When it comes to development in general we have had a very intense year of two steps forward and one step back. We have learned so much and also changed a lot along the way. Book of Pirates gave us much insight, but we got more insight – and made more structural changes – after the launch of Undead Vikings. For a number of reasons it had to be pulled from the market shortly after the launch and triggered a lot of changes in the way we manage our front end development. On November 2nd we will publish a Memorandum for our upcoming share issue and it will cover some of these lessons more in detail. In short – we have learned a lot from the entire process of launching both Book of Pirates, Undead Vikings and then Jellos, and of course strive to do better every time around.

We all got our stress levels tested, that is for sure! Since starting at Gaming Corps, this management team has always been set on being extremely transparent with our shareholders. So we communicated which day the game would be released. However, we did not know that the live testing environment that ATG would put the game in for a couple of hours, meant that it was accessible to the public. So many hours before we ourselves had launched it in our marketing channels, our devoted shareholders found the game at the very bottom of the ATG Casino page. The word spread like fire and suddenly people were playing it and tweeting and commenting! Since it was the first ATG / iSoftBet / Gaming Corps integration it needed some tweaking, and there were also some platform capacity problems that day, so we had a couple of very stressful hours before the game was actually ready to properly go live.

From this we have now learned not to communicate launch dates unless it is absolutely necessary.

What upcoming games do you have in your pipeline and why should we look forward to them?

We very much look forward to the re-release of Undead Vikings and also the exclusive slot for ATG which was pushed forward to accommodate changes in their schedule. The ATG slot is of course something special to look forward to since exclusive slots are still quite rare and a lot of extra attention to detail has been put into it. I also think shareholders and players will very much like “Clumsy Witch” that is currently in production, it has a quirky and different theme and fun mechanics. Also in the pipeline are “Baby Hercules, “Pan’s Tale” and “Angels and Demons”. And, maybe, if we are lucky, there might be a little Christmas gift in everyone’s stocking this year.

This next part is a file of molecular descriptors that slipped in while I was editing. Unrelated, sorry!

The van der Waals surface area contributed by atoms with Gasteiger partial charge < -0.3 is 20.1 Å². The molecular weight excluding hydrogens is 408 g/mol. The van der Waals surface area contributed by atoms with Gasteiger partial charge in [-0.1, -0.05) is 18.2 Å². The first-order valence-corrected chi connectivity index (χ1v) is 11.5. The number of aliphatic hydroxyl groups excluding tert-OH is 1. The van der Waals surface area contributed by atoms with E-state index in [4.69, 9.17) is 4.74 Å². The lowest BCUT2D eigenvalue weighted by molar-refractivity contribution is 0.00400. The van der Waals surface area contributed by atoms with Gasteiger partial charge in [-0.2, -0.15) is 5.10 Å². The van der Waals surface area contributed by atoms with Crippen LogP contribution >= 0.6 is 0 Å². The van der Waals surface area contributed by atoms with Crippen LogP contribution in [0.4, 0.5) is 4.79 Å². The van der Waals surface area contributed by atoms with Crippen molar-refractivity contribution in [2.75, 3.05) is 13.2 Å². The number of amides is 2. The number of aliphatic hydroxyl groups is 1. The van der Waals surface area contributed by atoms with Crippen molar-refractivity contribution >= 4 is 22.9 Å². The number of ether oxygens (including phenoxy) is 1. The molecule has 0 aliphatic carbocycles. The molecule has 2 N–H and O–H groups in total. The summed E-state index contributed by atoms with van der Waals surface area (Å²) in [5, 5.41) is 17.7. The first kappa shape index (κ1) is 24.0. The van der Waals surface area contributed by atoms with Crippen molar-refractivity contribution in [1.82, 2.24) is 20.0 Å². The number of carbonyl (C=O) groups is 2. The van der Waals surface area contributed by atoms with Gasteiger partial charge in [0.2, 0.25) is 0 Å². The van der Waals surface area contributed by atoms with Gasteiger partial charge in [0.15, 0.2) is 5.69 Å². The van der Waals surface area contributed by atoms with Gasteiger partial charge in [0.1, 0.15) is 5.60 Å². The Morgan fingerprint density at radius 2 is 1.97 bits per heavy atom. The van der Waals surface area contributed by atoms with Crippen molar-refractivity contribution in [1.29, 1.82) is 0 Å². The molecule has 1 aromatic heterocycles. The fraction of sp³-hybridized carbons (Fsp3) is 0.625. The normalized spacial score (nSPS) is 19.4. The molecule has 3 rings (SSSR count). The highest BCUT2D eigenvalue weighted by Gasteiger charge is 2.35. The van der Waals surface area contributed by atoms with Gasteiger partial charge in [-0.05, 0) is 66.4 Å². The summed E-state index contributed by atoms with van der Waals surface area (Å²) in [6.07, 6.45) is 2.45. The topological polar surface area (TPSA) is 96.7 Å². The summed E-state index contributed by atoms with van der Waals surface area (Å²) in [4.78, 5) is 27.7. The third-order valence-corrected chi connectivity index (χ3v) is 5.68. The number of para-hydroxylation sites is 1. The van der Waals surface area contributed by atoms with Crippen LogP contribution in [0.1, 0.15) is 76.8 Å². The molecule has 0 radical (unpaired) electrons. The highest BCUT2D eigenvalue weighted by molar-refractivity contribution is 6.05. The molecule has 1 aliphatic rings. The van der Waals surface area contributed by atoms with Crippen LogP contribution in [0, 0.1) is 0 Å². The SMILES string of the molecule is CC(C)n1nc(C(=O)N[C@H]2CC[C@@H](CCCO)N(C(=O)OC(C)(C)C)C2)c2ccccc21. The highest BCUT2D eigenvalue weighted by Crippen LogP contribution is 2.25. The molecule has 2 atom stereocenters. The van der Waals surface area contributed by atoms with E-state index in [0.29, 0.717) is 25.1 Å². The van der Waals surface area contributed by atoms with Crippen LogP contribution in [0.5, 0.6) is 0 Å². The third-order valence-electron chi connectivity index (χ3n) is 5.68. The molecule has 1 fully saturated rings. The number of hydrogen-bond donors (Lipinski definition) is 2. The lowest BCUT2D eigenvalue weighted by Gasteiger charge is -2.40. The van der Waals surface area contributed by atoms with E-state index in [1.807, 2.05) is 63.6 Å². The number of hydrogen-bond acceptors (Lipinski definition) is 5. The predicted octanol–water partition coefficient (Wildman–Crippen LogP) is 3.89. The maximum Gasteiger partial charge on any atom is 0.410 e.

In your opinion, what recently innovative slot features do you find the most interesting?

I follow the market closely and see evolution taking place each quarter. Most providers hit the nail once in a while and really find something innovative and fun for the players. When it comes to what we find the most interesting I actually won’t answer that, as it corresponds with what we have in our game design pipeline. So ask me again in a year!

What competitors inspire you and what do you think they do well?

I don’t want to mention names, but many of the providers out there inspire us and we also try our utmost to follow the movements of the market, stay in tune with trends and the changes in consumer wants that we notice.

It is a very competitive and fast-paced market, so I think the companies that do well are the ones who push themselves to reinvent often, something which is difficult to do but necessary.

Thanks for taking the time to chat with us Juha. Would you like to say anything to our readers (players, possible employees and investors) before we say goodbye?

Since we are a publicly listed company, we have rules and regulations to follow when it comes to our communication to the market. That does have bearing on for instance how much we can say in an interview like this. But we have always been transparent regarding our information to as high a degree as we can, given the regulations, and intend to continue to do so.

What we have also strived for is to create a robust foundation for long term success, and for us we believe that means focusing heavily on connecting with new operators. It has been our main strategy this year to ensure we have that foundation in place, so that when we launch new games, we will reach a wider market. It makes me happy to see that a lot of that foundation is now in place, hence I am positive that in 2021 Gaming Corps will have a stronger position than the company has ever had before.